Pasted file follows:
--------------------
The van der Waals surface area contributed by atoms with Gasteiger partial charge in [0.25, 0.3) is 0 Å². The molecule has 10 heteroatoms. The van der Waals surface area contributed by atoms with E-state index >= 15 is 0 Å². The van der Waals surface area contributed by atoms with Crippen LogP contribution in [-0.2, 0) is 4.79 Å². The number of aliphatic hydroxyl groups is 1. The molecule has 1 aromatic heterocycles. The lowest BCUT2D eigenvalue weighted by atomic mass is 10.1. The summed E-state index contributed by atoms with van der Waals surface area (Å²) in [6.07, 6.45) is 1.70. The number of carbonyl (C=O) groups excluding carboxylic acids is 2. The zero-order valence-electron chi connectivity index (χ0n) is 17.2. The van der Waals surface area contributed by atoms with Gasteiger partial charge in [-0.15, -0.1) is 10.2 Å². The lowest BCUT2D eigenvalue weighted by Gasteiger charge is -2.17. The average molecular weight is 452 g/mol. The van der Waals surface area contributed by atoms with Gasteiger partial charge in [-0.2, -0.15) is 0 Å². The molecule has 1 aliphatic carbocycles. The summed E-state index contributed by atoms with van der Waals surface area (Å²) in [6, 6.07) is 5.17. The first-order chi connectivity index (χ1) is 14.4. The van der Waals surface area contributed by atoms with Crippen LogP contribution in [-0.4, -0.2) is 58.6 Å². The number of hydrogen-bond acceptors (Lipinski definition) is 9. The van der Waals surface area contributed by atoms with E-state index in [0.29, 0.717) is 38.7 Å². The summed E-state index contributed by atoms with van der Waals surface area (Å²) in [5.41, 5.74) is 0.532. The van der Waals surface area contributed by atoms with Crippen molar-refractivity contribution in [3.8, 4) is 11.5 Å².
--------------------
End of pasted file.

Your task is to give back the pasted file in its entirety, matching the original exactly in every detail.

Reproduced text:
The van der Waals surface area contributed by atoms with Gasteiger partial charge in [0.25, 0.3) is 0 Å². The molecule has 10 heteroatoms. The van der Waals surface area contributed by atoms with E-state index >= 15 is 0 Å². The van der Waals surface area contributed by atoms with Crippen LogP contribution in [-0.2, 0) is 4.79 Å². The number of aliphatic hydroxyl groups is 1. The molecule has 1 aromatic heterocycles. The lowest BCUT2D eigenvalue weighted by atomic mass is 10.1. The summed E-state index contributed by atoms with van der Waals surface area (Å²) in [6.07, 6.45) is 1.70. The number of carbonyl (C=O) groups excluding carboxylic acids is 2. The zero-order valence-electron chi connectivity index (χ0n) is 17.2. The van der Waals surface area contributed by atoms with Gasteiger partial charge in [-0.15, -0.1) is 10.2 Å². The lowest BCUT2D eigenvalue weighted by Gasteiger charge is -2.17. The average molecular weight is 452 g/mol. The van der Waals surface area contributed by atoms with Gasteiger partial charge in [-0.2, -0.15) is 0 Å². The molecule has 1 aliphatic carbocycles. The summed E-state index contributed by atoms with van der Waals surface area (Å²) in [6, 6.07) is 5.17. The first-order chi connectivity index (χ1) is 14.4. The van der Waals surface area contributed by atoms with Crippen LogP contribution in [-0.4, -0.2) is 58.6 Å². The number of hydrogen-bond acceptors (Lipinski definition) is 9. The van der Waals surface area contributed by atoms with E-state index in [0.29, 0.717) is 38.7 Å². The summed E-state index contributed by atoms with van der Waals surface area (Å²) in [5.41, 5.74) is 0.532. The van der Waals surface area contributed by atoms with Crippen molar-refractivity contribution in [3.8, 4) is 11.5 Å².